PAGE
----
supplementary feeding programs for children were being
implemented by NGOs in their villages. Two kinds of programs
are being implemented, those which target children under
five, and those which target students in the primary schools
themselves. The focus groups reported that school dropout
rates had reached as high as 70 percent because of hunger or
the need for child labor. Because of the recently started
school-based wet feeding programs in two of the villages,
however, the majority of children have returned to school.
(NOTE: Wet feeding is when beneficiaries receive porridge to
be eaten on site rather than receiving dry cereal to be
prepared at home. END NOTE.)

-----------------------------------
FOOD ASSISTANCE CONSIDERED CRITICAL
-----------------------------------

15. Three of the five villages reported receiving general
distribution of humanitarian food assistance through the WFP
implementing partner in these districts, the Organization of
Rural Associations for Progress (ORAP), a local Zimbabwean
NGO. The remaining two districts had not yet begun to
receive any assistance. The focus groups in the three
villages receiving food assistance insisted that there was no
manipulation of NGO-provided food assistance. These three
villages reported that the food aid was critical to their
survival especially since they did not expect to receive
sufficient assistance from GMB. While they claimed that they
understood the principle of targeting the most vulnerable for
assistance, the focus groups insisted that they were all poor
and vulnerable, and, therefore, all should be eligible for
assistance.

---------------------------------------------
CONCERN ABOUT RANDOMNESS OF ASSESSMENT SAMPLE
---------------------------------------------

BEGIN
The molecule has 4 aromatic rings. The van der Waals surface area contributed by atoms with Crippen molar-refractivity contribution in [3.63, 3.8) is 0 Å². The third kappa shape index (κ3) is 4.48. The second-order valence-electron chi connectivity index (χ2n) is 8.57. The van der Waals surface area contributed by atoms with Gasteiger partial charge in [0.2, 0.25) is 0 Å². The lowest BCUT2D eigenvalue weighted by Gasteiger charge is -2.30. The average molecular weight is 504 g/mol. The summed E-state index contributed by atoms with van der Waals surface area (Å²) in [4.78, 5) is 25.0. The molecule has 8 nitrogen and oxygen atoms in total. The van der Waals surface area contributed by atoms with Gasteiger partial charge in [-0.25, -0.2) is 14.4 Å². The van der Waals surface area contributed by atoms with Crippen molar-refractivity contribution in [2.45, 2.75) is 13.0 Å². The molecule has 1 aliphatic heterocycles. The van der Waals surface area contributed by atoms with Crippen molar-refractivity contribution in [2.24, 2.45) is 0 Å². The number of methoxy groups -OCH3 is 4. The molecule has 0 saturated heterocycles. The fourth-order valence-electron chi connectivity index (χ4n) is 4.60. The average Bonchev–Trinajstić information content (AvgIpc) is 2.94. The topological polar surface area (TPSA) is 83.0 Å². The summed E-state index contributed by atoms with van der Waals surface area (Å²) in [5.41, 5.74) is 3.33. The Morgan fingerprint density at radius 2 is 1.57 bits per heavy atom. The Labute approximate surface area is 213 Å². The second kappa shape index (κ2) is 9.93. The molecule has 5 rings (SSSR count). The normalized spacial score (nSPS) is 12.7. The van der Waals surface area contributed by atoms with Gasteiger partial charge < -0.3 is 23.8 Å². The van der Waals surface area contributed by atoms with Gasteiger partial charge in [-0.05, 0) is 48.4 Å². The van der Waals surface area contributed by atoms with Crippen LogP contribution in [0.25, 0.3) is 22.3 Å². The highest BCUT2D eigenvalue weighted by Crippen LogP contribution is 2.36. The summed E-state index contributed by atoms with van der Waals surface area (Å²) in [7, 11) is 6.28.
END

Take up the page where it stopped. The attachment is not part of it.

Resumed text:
16. In order to ensure full cooperation from local
authorities with the implementation of the VAC assessment,
the Provincial Administrators (PA) and District
Administrators (DA) were informed in advance that the
assessment would take place. The PAs and DAs were provided
with the location of the district and ward within which the
interview would take place. The actual selection of these
wards was made randomly by the VAC prior to the beginning of
the assessment, ensuring representation of wards in each of
Zimbabwe,s different food economy zones.

17. Prior to each focus group interview in each village, it
was necessary for the monitoring team to pay a courtesy call
to the DA. Following this meeting, the monitoring team would
go to the center of the chosen ward and meet with the ward
councilor or drought relief committee. In three of the five
villages visited by the FFPOs, the ward councilor or the
drought relief committee had chosen the actual village within
the ward that was to be the subject of the interview. In at
least these three cases, the randomness of the sample used in
the VAC was compromised. Because the actual site of the
interview was not randomly selected in these three cases, it
is possible that the data collected will not be
representative. If each of the 62 villages in the survey
were chosen by ward councilors who wanted to show only the
best or worst-case villages, the picture developed by the VAC
would be skewed. It is even conceivable that these villages
could have been prepped in advance for political reasons.
WFP has given assurance that the number of villages not
chosen by the VAC is small, and does not adversely affect the
results of the survey.
SULLIVAN